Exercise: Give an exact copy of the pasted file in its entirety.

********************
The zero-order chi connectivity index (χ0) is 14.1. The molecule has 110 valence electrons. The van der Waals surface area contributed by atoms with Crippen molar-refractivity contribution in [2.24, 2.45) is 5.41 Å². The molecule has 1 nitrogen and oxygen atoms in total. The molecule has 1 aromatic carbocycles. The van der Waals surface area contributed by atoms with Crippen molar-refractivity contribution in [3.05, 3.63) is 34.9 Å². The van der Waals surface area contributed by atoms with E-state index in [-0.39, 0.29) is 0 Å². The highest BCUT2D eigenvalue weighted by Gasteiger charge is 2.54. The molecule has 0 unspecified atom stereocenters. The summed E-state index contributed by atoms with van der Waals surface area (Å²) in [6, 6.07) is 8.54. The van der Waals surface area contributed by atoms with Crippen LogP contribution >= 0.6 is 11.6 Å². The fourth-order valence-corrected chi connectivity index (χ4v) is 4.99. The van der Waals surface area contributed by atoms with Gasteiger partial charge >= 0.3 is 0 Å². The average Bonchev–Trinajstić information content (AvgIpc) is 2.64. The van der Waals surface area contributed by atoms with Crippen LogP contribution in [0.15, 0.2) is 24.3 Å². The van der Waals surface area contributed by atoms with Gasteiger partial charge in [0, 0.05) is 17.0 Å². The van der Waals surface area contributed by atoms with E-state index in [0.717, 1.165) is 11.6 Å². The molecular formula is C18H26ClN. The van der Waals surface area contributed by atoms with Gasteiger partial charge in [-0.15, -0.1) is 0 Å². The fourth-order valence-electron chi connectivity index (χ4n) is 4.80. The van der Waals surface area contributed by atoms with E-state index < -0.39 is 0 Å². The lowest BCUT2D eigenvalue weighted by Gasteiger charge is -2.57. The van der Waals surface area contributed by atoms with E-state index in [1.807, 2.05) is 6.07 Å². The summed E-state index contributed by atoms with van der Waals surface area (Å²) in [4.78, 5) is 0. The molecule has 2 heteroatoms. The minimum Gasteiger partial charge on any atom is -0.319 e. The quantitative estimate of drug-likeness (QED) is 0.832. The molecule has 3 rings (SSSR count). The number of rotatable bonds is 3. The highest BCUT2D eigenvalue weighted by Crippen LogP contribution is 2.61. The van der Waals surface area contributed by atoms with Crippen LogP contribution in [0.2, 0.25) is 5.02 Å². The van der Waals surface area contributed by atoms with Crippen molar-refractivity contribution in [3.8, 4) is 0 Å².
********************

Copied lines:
The zero-order chi connectivity index (χ0) is 14.1. The molecule has 110 valence electrons. The van der Waals surface area contributed by atoms with Crippen molar-refractivity contribution in [2.24, 2.45) is 5.41 Å². The molecule has 1 nitrogen and oxygen atoms in total. The molecule has 1 aromatic carbocycles. The van der Waals surface area contributed by atoms with Crippen molar-refractivity contribution in [3.05, 3.63) is 34.9 Å². The van der Waals surface area contributed by atoms with E-state index in [-0.39, 0.29) is 0 Å². The highest BCUT2D eigenvalue weighted by Gasteiger charge is 2.54. The molecule has 0 unspecified atom stereocenters. The summed E-state index contributed by atoms with van der Waals surface area (Å²) in [6, 6.07) is 8.54. The van der Waals surface area contributed by atoms with Crippen LogP contribution >= 0.6 is 11.6 Å². The fourth-order valence-corrected chi connectivity index (χ4v) is 4.99. The van der Waals surface area contributed by atoms with Gasteiger partial charge >= 0.3 is 0 Å². The average Bonchev–Trinajstić information content (AvgIpc) is 2.64. The van der Waals surface area contributed by atoms with Crippen LogP contribution in [0.15, 0.2) is 24.3 Å². The van der Waals surface area contributed by atoms with Gasteiger partial charge in [0, 0.05) is 17.0 Å². The van der Waals surface area contributed by atoms with E-state index in [0.717, 1.165) is 11.6 Å². The molecular formula is C18H26ClN. The van der Waals surface area contributed by atoms with Gasteiger partial charge in [-0.15, -0.1) is 0 Å². The fourth-order valence-electron chi connectivity index (χ4n) is 4.80. The van der Waals surface area contributed by atoms with E-state index < -0.39 is 0 Å². The lowest BCUT2D eigenvalue weighted by Gasteiger charge is -2.57. The van der Waals surface area contributed by atoms with E-state index in [1.807, 2.05) is 6.07 Å². The summed E-state index contributed by atoms with van der Waals surface area (Å²) in [4.78, 5) is 0. The molecule has 2 heteroatoms. The minimum Gasteiger partial charge on any atom is -0.319 e. The quantitative estimate of drug-likeness (QED) is 0.832. The molecule has 3 rings (SSSR count). The number of rotatable bonds is 3. The highest BCUT2D eigenvalue weighted by Crippen LogP contribution is 2.61. The van der Waals surface area contributed by atoms with Crippen LogP contribution in [0.2, 0.25) is 5.02 Å². The van der Waals surface area contributed by atoms with Crippen molar-refractivity contribution in [3.8, 4) is 0 Å².